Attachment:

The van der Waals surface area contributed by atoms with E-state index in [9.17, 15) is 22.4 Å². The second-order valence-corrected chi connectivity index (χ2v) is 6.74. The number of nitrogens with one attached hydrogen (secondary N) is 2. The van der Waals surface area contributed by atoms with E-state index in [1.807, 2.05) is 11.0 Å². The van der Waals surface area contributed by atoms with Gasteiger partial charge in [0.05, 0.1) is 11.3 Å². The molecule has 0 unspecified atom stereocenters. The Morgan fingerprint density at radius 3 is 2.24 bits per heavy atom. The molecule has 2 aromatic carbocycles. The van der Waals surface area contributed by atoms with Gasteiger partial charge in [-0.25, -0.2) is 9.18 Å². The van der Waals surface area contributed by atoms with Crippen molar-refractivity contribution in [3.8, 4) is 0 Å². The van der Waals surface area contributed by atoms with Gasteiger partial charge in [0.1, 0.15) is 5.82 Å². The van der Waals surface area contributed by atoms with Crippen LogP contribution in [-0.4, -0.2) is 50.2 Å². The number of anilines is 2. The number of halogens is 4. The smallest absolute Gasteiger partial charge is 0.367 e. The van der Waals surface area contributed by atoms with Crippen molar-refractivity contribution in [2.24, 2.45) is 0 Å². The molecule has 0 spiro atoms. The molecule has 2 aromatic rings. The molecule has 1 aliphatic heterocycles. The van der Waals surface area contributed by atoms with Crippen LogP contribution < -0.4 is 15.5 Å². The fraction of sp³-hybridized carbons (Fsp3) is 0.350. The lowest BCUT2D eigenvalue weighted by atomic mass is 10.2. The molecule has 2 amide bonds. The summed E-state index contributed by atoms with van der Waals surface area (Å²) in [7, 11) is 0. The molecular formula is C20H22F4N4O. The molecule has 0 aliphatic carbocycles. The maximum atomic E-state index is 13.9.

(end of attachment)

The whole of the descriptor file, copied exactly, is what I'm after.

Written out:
The van der Waals surface area contributed by atoms with E-state index in [9.17, 15) is 22.4 Å². The second-order valence-corrected chi connectivity index (χ2v) is 6.74. The number of nitrogens with one attached hydrogen (secondary N) is 2. The van der Waals surface area contributed by atoms with E-state index in [1.807, 2.05) is 11.0 Å². The van der Waals surface area contributed by atoms with Gasteiger partial charge in [0.05, 0.1) is 11.3 Å². The molecule has 0 unspecified atom stereocenters. The Morgan fingerprint density at radius 3 is 2.24 bits per heavy atom. The molecule has 2 aromatic carbocycles. The van der Waals surface area contributed by atoms with Gasteiger partial charge in [-0.25, -0.2) is 9.18 Å². The van der Waals surface area contributed by atoms with Crippen molar-refractivity contribution in [3.8, 4) is 0 Å². The van der Waals surface area contributed by atoms with Gasteiger partial charge in [0.1, 0.15) is 5.82 Å². The van der Waals surface area contributed by atoms with Crippen LogP contribution in [-0.4, -0.2) is 50.2 Å². The number of anilines is 2. The number of halogens is 4. The smallest absolute Gasteiger partial charge is 0.367 e. The van der Waals surface area contributed by atoms with Crippen molar-refractivity contribution in [2.24, 2.45) is 0 Å². The molecule has 0 spiro atoms. The molecule has 2 aromatic rings. The molecule has 1 aliphatic heterocycles. The van der Waals surface area contributed by atoms with Crippen LogP contribution < -0.4 is 15.5 Å². The fraction of sp³-hybridized carbons (Fsp3) is 0.350. The lowest BCUT2D eigenvalue weighted by atomic mass is 10.2. The molecule has 2 amide bonds. The summed E-state index contributed by atoms with van der Waals surface area (Å²) in [7, 11) is 0. The molecular formula is C20H22F4N4O. The molecule has 0 aliphatic carbocycles. The maximum atomic E-state index is 13.9.